The start and finish times for the Tour de Yorkshire have been revealed, along with the ceremonial start routes.
Millions of spectators are expected to line the route of the three day men’s race and one day women’s race which run between Friday 29th April and Sunday 1st May.
Stage One will begin at 11.50am in the Saturday Market square in Beverley on Friday 29th April. The riders will head out towards the railway station via Toll Gavel and past County Hall on Cross Street. Then it’s on to Armstrong Way, past Flemingate Shopping Centre, before heading towards the spectacular Beverley Minster. Riders will then head out of the town on Lairgate, passing St Mary’s Church before heading towards the racecourse to the official start line.
Key points along the route include:
Bubwith at 1.06pm – the first sprint point along the route
Tadcaster at 1.50pm
Knaresborough at 2.22pm
Greenhow Hill at 3.02pm – the first King of the Mountain
Grassington at 3.20pm
Settle at 4.06pm – crossing the finish line for the first time
Crowds came out for the Tour de Yorkshire 2015 Credit: Press Association
Stage Two marks an important milestone for the Tour de Yorkshire as spectators will be treated to not one but two hugely significant races.
The Women’s Tour de Yorkshire will begin in Otley, home of women’s road World Champion Lizzie Armitstead, at 8.15am. Starting from Boroughgate in the town centre, the teams will head up Westgate before turning left onto West Chevin Road and Burras Lane. They will then head back towards town, passing All Saints Parish Church, before travelling down Bondgate and Crossgate. Then it’s on to Nelson Street before heading towards Pool Road, where the racing will begin in earnest.
The men’s race will tackle exactly the same stage from Otley to Doncaster in the afternoon, starting at 2.20pm.
Key points along the route include:
Harewood Bank, near Harewood House – King of the Mountain.
East Rigton at 8.56am
Pontefract at 10.02am
Conisbrough Castle at 11.03am (4:37pm for men) – climb
Doncaster at 11.59am (5:23pm for men) – finish line
The start line in Bridlington last year Credit: Press Association
Stage Three will begin at 11.10am on Sunday in Captain Cook’s hometown of Middlesbrough.
From the start point at Centre Square and Middlesbrough Institute of Modern Art), the riders will ride past the historic Gazette newspaper building on Borough Road before heading into Teesside University’s new Campus Heart. They will then head down Linthorpe Road to
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Whenever we think of the word power there may be a tendency to associate it with egotistical politicians who focus more on their own aspirations than the needs of their constituents. Alternatively we may interpret power as the key ingredient of a financial capitalist who is solely & utterly focused on achieving profit at any cost, climbing over anyone who stands in their way. There are of course many other analogies and examples.
Gary Hamel, recently ranked by the Wall Street Journal as the world’s most influential business thinker wrote that power is regarded as morally corrosive, and in the main this is probably an accurate reflection as he also associates a lust for domination with those who seek to rule others.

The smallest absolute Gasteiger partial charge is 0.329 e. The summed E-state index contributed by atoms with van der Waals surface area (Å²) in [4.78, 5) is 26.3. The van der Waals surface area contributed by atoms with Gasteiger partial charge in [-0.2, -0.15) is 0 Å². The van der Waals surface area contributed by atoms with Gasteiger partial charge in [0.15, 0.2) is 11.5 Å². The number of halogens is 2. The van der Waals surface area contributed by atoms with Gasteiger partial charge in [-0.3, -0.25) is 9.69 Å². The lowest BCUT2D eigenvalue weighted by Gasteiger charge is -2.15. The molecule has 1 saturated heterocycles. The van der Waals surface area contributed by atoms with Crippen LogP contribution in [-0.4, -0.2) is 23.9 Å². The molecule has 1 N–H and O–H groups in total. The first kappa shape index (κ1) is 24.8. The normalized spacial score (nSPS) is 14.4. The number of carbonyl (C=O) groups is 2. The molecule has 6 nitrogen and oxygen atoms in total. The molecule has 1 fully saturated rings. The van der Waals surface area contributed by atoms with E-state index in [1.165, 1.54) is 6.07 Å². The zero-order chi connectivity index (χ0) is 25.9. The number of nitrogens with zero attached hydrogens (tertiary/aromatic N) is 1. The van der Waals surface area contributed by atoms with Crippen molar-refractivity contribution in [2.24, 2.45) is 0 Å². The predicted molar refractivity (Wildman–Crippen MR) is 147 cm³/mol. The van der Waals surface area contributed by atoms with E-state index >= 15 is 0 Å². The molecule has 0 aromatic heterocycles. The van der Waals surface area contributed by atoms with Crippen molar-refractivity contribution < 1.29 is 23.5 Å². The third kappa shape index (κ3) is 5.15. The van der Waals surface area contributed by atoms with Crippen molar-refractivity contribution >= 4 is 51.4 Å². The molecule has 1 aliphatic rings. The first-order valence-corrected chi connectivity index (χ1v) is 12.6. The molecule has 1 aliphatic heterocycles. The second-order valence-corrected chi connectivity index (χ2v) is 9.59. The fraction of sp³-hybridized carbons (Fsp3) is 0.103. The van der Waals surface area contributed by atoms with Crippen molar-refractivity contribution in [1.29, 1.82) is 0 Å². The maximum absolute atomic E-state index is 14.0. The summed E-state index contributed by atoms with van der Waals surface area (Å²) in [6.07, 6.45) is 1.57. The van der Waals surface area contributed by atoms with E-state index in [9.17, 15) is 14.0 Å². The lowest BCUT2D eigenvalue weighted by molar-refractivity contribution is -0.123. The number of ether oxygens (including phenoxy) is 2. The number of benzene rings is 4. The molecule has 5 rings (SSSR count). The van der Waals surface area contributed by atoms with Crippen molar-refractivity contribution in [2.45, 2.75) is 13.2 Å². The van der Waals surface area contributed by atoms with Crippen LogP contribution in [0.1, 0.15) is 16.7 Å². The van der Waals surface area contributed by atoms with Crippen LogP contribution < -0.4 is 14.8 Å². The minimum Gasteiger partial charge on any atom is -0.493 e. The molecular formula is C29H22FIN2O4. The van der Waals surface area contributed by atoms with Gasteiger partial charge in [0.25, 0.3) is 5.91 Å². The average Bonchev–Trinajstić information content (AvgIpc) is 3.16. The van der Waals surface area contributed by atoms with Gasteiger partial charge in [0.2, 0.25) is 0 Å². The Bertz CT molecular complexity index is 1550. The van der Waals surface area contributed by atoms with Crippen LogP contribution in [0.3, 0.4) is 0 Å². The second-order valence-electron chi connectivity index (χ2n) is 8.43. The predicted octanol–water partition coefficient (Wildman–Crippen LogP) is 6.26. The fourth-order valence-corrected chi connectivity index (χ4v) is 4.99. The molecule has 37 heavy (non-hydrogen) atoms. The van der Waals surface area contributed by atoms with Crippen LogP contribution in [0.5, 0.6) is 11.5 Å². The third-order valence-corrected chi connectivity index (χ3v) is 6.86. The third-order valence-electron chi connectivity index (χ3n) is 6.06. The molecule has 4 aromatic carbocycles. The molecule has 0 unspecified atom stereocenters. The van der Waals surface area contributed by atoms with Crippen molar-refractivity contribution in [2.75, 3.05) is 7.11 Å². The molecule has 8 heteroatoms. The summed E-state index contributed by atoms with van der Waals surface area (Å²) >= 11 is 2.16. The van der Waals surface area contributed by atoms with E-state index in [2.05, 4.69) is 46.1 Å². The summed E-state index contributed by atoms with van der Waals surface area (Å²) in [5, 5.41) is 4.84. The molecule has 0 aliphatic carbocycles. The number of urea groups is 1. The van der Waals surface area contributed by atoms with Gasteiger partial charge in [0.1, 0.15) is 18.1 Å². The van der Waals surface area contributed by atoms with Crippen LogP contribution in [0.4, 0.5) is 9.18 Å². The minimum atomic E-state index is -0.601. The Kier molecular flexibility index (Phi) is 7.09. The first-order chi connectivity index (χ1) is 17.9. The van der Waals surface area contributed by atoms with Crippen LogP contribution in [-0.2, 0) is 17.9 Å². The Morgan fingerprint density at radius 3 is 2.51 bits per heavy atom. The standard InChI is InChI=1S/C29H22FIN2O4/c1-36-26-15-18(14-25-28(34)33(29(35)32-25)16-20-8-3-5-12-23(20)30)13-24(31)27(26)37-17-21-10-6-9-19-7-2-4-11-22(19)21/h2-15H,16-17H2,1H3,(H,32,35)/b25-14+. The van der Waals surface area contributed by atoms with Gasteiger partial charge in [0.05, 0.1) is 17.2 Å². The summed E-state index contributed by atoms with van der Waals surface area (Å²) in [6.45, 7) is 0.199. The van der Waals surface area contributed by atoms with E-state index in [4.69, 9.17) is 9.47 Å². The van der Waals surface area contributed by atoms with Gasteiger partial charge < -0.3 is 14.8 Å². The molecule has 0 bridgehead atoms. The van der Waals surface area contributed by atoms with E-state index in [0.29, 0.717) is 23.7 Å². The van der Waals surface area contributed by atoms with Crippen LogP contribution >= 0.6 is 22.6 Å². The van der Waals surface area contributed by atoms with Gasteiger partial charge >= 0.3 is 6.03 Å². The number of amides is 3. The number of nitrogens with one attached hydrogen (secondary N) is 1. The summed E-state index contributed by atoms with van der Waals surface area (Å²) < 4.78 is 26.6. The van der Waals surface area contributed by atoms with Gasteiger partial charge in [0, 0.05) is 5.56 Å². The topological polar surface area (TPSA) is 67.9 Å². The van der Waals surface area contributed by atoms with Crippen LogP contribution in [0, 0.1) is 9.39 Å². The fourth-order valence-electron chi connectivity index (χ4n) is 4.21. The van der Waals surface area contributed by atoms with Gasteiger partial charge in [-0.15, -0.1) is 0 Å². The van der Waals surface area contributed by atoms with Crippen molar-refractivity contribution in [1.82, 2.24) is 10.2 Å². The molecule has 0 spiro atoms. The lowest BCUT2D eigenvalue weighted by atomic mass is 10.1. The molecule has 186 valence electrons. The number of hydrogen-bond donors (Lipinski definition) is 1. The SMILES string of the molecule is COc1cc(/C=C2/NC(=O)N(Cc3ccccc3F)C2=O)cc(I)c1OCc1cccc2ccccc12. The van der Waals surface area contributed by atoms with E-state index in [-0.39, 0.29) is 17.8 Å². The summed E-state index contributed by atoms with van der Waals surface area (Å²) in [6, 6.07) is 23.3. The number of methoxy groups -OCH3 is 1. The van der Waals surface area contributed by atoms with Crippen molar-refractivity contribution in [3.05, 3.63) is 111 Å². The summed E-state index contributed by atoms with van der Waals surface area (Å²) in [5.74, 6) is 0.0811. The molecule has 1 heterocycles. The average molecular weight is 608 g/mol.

However like most methods of influence, authority and control- power can be harnessed and exercised in very positive ways as well as in an abusive fashion.
Jeffrey Pfeffer, a world renowned business theorist and the author of over 150 articles and 14 books believes that it takes power to get things done. Without it he believes you are useless, impotent, and no matter how virtuous your beliefs or the level of your ability you cannot be effective without it.
Is he right?
Perhaps so -though I resolutely believe it isn’t what power you hold it is how you apply it. Yes I agree power can often give those in command an authoritative divinity where their directives are probably carried out unquestionably however many “dutiful” subordinates may be scornful of such treatment. As a result they may not follow you, their leader, with an unwavering conviction. Consequently they may stop believing in you and your vision. That’s a showstopper for many leaders.
Suddenly your chain of command becomes fractured through a reluctance to follow at any cost. Doubt may be cast over you as their boss and your ability to lead successfully. The danger is exacerbated as your own perception doesn’t reflect what’s really happening “on the streets”.
Indeed in order for power to be an uncontested component of leadership it relies very heavily on the mutual interchange of respect. If you have earned the respect of your team and you equally respect their ability, their wisdom and most important their individuality, the power you exert and equally the way you use it will undoubtedly be as effective as it could ever be, and as it should ever be.
Power and respect go hand in glove. Power without respect is exposed, prone to failure and ultimately unsustainable. Power in the right hands however, applied in the right way, can in fact benefit not only a group of individuals but a whole nation and beyond. Examples of such evidence populate our history books and include great statesmen and leaders such as Nelson Mandela, Martin Luthor King, Eva Peron, Josip Tito to name a few. Aspiring leaders can perhaps learn as much about the relationship of power and respect from their history books as they can from their modern day leadership manuals.